In face, the first time we encounter a memoized value (blue node), we immediately return the value stored an do not continue executing the recursion.

Credit: VisuAlgo

By using memoization, we improve our runtime from O(2n) to O(n). With an n of 7, this is 41 calculations vs 13, but as our input size increases, the difference increases dramatically. If we increase the input size to 25, it takes 242785 for the non-memoized version versus only 49 for the memoized version.

We can also memoize using a bottom-up approach. Again we use a hash table to store the intermediate values which will then return in O(1) time if we have a particular answer stored.

const memo = { 0: 0, 1: 1 };

function fibonacci(n) {
  if (memo[n]) {
    return memo[n];
  }

  for (let i = 2; i <= n; i++) {
    const currentFib = memo[i - 1] + memo[i - 2];
    memo[i] = currentFib;
  }

  return memo[n];
}

While using a hash table is actually not required to calculate a solution for Fibonacci bottom-up, very often in dynamic programming bottom-up solutions, you will need to construct a full table like this to solve your subproblems efficiently.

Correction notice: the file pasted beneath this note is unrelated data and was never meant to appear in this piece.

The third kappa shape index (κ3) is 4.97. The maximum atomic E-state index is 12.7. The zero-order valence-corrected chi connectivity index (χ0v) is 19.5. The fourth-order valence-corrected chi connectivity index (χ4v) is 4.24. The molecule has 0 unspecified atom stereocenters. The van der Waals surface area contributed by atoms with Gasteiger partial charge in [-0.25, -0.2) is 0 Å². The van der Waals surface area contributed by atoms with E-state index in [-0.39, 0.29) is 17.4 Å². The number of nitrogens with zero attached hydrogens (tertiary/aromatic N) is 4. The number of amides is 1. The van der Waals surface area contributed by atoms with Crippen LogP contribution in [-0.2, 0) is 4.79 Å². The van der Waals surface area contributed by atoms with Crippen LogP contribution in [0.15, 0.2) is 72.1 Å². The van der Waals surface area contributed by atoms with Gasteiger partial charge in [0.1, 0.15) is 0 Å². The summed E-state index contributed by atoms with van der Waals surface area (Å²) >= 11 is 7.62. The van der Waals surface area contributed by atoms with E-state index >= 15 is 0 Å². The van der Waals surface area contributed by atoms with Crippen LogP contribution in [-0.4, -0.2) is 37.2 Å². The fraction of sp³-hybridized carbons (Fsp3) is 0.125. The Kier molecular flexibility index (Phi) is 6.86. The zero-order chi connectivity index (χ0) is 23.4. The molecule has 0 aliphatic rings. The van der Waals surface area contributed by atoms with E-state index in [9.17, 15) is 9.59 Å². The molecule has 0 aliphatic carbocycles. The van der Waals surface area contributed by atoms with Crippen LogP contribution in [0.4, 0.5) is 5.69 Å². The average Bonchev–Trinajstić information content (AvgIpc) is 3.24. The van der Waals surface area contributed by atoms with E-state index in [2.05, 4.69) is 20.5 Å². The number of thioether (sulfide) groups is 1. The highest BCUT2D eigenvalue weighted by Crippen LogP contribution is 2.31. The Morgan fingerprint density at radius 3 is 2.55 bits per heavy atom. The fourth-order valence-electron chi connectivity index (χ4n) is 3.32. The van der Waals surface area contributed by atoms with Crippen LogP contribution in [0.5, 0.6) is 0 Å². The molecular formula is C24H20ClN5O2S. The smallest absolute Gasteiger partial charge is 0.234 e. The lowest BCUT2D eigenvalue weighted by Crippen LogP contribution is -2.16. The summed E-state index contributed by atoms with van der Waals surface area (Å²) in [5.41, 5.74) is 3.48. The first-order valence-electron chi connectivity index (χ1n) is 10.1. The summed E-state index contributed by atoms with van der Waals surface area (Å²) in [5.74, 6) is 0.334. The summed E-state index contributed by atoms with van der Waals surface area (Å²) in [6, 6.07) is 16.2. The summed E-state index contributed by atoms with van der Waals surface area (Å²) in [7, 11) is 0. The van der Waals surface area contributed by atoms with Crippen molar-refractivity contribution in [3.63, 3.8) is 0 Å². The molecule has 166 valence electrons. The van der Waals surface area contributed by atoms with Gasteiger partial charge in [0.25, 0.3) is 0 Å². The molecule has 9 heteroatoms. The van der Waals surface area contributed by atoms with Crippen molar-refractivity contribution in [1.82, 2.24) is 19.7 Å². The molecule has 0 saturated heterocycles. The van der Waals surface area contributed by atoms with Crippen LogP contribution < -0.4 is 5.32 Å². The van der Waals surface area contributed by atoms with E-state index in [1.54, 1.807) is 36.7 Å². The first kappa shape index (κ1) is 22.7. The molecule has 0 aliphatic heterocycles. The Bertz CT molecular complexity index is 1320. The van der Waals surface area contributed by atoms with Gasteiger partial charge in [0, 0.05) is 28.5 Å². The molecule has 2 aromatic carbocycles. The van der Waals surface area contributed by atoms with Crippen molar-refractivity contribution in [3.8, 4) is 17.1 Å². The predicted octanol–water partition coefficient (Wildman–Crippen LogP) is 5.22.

Memoization in Software Engineering

Not only do we see memoization in interviews, but it is a very common technique used in production to keep our applications running fast. Anytime we calculate something "expensive" in our application, it is common to store this result instead of needing to recalculate it every time.

  • The frontend uses memoization for UI state to prevent it from needing to re-render
  • The backend stores expensive calculations in memory
  • We cache frequent database queries in something like Redis to make the data immediately accessible
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Subproblems and Overlapping Subproblems
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Bottom-Up vs Top-Down